A Divine Accident

A Memoir of Life, Love and Learning

Non-Fiction - Memoir
312 Pages
Reviewed on 07/08/2017
Buy on Amazon

Author Biography

My childhood was a Hollywood fantasy people dream of, yet it was filled with nightmares. I struggled with food addition and emotional burdens while raising twin daughters as a single parent.
I share my story of personal transformation with unconditional faith and finding love by divine accident.

    Book Review

Reviewed by Heather Osborne for Readers' Favorite

A Divine Accident: A Memoir of Life, Love and Learning by Carol Sorkin Hunter is a beautifully written account of the author’s experiences growing up in first New York, then California, as the daughter of famed musician Barney Sorkin. From early on, Carol filled her emotional needs through food, her parents often being too busy to provide simple hugs. Throughout her life, the negative things she experienced were blocked out with sweet treats, ice cream, and chocolate. From her first marriage to a closet homosexual man to finding her Prince Charming, Carol struggled to find inner peace with herself, until discovering the Science of Mind faith and coming to terms with her own emotional insecurities, all the while interspersed with the trials of being a single parent to twin daughters.

I am not typically one to read memoirs, but I was pleasantly surprised to be drawn into Carol Sorkin Hunter’s life story. She expertly intersperses her own life experiences with commentary about the time, spanning from World War Two to the attack on the Twin Towers. I was thoroughly impressed with the descriptions of her experience with divorce, at a time when it wasn’t common practice, and how she was granted a second hearing due to using microphones to record her father-in-law admitting to lying in his testimony during the first. Carol Sorkin Hunter truly has had a bountiful and eventful life thus far. I found myself garnering inspiration from her words, having struggled with my own emotional burdens, often resorting to quick fixes in order to provide temporary relief. Her acronyms at the end were wonderful, and I will be using some of them in my own daily life from now on. A Divine Accident: A Memoir of Life, Love and Learning by Carol Sorkin Hunter is not only a brilliant account of a well-lived life, but an example of how we are all in charge of our own destinies, and our own happiness.

Jane Finch

A Divine Accident: A Memoir of Life, Love and Learning by Carol Sorkin Hunter is the author’s memoir and relates her memories of growing up at a time when life was perhaps much simpler and values held much higher. Initially a struggling family, life suddenly gets better when they move to Hollywood where the author’s father obtains lucrative work within the film industry. Carol’s life is cossetted in a prestigious school, with high-class friends, and a world where she thinks nothing of rubbing shoulders with the rich and famous. Her father’s attempts to make a musician of her fail, and she turns to comfort eating until eventually she finds her true calling, and discovers she is a talented artist. Emotionally, she struggles, especially with relationships, until, working with a psychiatrist, she is able to talk about an event that scarred her for some considerable time. This is her journey to find happiness and personal satisfaction, and fulfillment in all aspects of her life.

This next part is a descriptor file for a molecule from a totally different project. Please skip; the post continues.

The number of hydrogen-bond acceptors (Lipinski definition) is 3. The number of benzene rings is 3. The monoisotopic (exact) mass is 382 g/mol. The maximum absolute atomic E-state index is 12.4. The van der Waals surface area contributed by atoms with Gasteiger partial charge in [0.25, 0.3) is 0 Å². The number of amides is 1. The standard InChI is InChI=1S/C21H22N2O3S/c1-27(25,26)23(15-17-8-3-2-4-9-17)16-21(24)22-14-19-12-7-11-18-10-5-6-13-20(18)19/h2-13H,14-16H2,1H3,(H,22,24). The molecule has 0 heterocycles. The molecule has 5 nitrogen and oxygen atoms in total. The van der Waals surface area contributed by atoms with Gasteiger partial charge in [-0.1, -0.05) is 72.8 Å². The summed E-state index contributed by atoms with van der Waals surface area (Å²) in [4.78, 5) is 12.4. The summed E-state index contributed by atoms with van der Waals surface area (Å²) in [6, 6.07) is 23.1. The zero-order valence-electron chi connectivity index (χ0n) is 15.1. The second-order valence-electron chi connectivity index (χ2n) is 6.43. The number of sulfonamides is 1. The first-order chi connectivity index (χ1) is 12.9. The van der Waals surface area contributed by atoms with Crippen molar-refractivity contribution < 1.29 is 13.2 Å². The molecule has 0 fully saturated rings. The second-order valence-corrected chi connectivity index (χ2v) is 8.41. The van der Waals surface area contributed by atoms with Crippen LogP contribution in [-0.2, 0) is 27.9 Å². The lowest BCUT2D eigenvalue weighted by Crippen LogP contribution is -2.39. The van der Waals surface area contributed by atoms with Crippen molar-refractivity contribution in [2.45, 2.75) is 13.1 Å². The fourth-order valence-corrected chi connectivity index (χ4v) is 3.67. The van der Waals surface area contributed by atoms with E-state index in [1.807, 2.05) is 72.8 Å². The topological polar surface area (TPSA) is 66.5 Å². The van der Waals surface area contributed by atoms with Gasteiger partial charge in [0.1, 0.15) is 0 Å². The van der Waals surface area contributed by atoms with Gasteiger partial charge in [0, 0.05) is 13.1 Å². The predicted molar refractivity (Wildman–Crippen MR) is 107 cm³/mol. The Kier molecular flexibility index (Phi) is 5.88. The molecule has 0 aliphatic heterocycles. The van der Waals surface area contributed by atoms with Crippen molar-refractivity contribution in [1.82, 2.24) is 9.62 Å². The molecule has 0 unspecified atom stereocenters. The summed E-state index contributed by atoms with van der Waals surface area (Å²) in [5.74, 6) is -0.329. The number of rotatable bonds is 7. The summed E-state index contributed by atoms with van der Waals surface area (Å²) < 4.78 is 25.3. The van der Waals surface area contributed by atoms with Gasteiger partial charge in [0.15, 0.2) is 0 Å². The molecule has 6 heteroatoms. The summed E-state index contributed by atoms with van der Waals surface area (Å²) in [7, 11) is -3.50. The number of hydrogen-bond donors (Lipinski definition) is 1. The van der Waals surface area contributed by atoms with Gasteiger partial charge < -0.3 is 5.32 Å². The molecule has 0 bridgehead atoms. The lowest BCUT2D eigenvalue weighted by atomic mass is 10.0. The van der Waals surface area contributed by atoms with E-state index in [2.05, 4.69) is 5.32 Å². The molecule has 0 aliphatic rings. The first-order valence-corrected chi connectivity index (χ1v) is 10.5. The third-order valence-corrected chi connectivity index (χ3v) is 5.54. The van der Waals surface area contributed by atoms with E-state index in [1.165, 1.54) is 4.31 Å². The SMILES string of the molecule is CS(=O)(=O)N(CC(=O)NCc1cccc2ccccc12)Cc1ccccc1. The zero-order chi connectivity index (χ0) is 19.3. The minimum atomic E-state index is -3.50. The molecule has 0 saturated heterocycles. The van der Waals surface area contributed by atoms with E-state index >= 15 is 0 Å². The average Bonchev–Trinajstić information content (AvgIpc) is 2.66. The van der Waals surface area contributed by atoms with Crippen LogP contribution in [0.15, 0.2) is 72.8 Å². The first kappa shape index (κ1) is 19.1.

This is a detailed insight into the author’s life through the years, made particularly interesting because of all the well-known celebrities that were a regular part of her life. Such names as Elvis Presley can only add credence to the story and hold the reader’s attention to find out what other well-known names might be mentioned. There is a lot of information, which ordinarily might only be of interest to friends and family, but there is an angle or hook - the Hollywood connection - which makes this a compulsive read, ending with an intimate knowledge of the author, Carol Sorkin Hunter.

Ray Simmons

I like to read a lot of different genres. My favorites are fantasy, science fiction and historical. But every once in a while, I like to read literary work, or a well written memoir. It is great for me when I can find a memoir so well written that it gives me two genres for the price of one. Divine Accident: A Memoir of Life, Love, and Learning by Carol Sorkin Hunter is such a memoir. I found it full of keen insights into everyday life, just like I find in great literary novels. I found myself immersed in a life of privilege as alien to me as the strange worlds of science fiction. I grew up a black man in the deep South, but I found myself relating to someone who grew up among the inner circles of Hollywood. That is a journey. That is quite a stretch; that is good writing.

Carol Sorkin Hunter writes well. This is the first criteria on which I judge any book. She has also lived an interesting life, which is the next vital element, particularly when reading a memoir. After all, the plot is her life. The characters are characters from her life. If these things aren't interesting, how can the book be? A Divine Accident is interesting. It is full of insight into the human condition. It flows because Carol Sorkin Hunter knows how to tell her story. It is relevant to all of us, whether we are from California or Alabama, because she has learned. I, for one, am happy she has decided to share her experiences with readers.